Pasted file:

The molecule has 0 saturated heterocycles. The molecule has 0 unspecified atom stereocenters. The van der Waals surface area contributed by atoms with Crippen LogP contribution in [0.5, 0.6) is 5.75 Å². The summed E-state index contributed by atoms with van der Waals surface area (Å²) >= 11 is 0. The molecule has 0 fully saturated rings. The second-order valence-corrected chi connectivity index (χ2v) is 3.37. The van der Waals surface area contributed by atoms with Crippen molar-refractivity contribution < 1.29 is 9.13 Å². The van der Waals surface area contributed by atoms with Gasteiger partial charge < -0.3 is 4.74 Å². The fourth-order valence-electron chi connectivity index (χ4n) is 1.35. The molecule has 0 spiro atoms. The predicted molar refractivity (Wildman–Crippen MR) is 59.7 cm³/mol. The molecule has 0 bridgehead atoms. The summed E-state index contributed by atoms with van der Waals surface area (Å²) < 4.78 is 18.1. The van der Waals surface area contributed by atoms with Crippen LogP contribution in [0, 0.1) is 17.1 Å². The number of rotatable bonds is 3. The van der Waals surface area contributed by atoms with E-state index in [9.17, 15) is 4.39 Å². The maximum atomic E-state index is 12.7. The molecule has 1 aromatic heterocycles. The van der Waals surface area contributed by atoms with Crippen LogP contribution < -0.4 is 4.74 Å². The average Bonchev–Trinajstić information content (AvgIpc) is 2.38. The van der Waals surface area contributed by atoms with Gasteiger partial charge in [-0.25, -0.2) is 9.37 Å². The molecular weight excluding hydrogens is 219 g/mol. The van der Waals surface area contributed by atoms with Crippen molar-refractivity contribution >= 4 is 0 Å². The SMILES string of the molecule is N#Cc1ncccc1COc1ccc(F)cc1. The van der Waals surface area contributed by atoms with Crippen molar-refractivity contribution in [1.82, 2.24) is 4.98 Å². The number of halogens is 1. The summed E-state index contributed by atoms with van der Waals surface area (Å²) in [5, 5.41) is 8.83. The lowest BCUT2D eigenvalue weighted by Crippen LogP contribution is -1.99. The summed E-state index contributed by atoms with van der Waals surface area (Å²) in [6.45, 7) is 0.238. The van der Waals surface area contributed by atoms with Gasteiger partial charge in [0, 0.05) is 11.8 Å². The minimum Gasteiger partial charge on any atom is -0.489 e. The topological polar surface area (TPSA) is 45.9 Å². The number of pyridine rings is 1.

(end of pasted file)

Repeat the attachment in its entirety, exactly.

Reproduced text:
The molecule has 0 saturated heterocycles. The molecule has 0 unspecified atom stereocenters. The van der Waals surface area contributed by atoms with Crippen LogP contribution in [0.5, 0.6) is 5.75 Å². The summed E-state index contributed by atoms with van der Waals surface area (Å²) >= 11 is 0. The molecule has 0 fully saturated rings. The second-order valence-corrected chi connectivity index (χ2v) is 3.37. The van der Waals surface area contributed by atoms with Crippen molar-refractivity contribution < 1.29 is 9.13 Å². The van der Waals surface area contributed by atoms with Gasteiger partial charge < -0.3 is 4.74 Å². The fourth-order valence-electron chi connectivity index (χ4n) is 1.35. The molecule has 0 spiro atoms. The predicted molar refractivity (Wildman–Crippen MR) is 59.7 cm³/mol. The molecule has 0 bridgehead atoms. The summed E-state index contributed by atoms with van der Waals surface area (Å²) < 4.78 is 18.1. The van der Waals surface area contributed by atoms with Crippen LogP contribution in [0, 0.1) is 17.1 Å². The number of rotatable bonds is 3. The van der Waals surface area contributed by atoms with E-state index in [9.17, 15) is 4.39 Å². The maximum atomic E-state index is 12.7. The molecule has 1 aromatic heterocycles. The van der Waals surface area contributed by atoms with Crippen LogP contribution < -0.4 is 4.74 Å². The average Bonchev–Trinajstić information content (AvgIpc) is 2.38. The van der Waals surface area contributed by atoms with Gasteiger partial charge in [-0.25, -0.2) is 9.37 Å². The molecular weight excluding hydrogens is 219 g/mol. The van der Waals surface area contributed by atoms with Crippen molar-refractivity contribution >= 4 is 0 Å². The SMILES string of the molecule is N#Cc1ncccc1COc1ccc(F)cc1. The van der Waals surface area contributed by atoms with Crippen molar-refractivity contribution in [1.82, 2.24) is 4.98 Å². The number of halogens is 1. The summed E-state index contributed by atoms with van der Waals surface area (Å²) in [5, 5.41) is 8.83. The lowest BCUT2D eigenvalue weighted by Crippen LogP contribution is -1.99. The summed E-state index contributed by atoms with van der Waals surface area (Å²) in [6.45, 7) is 0.238. The van der Waals surface area contributed by atoms with Gasteiger partial charge in [0, 0.05) is 11.8 Å². The minimum Gasteiger partial charge on any atom is -0.489 e. The topological polar surface area (TPSA) is 45.9 Å². The number of pyridine rings is 1.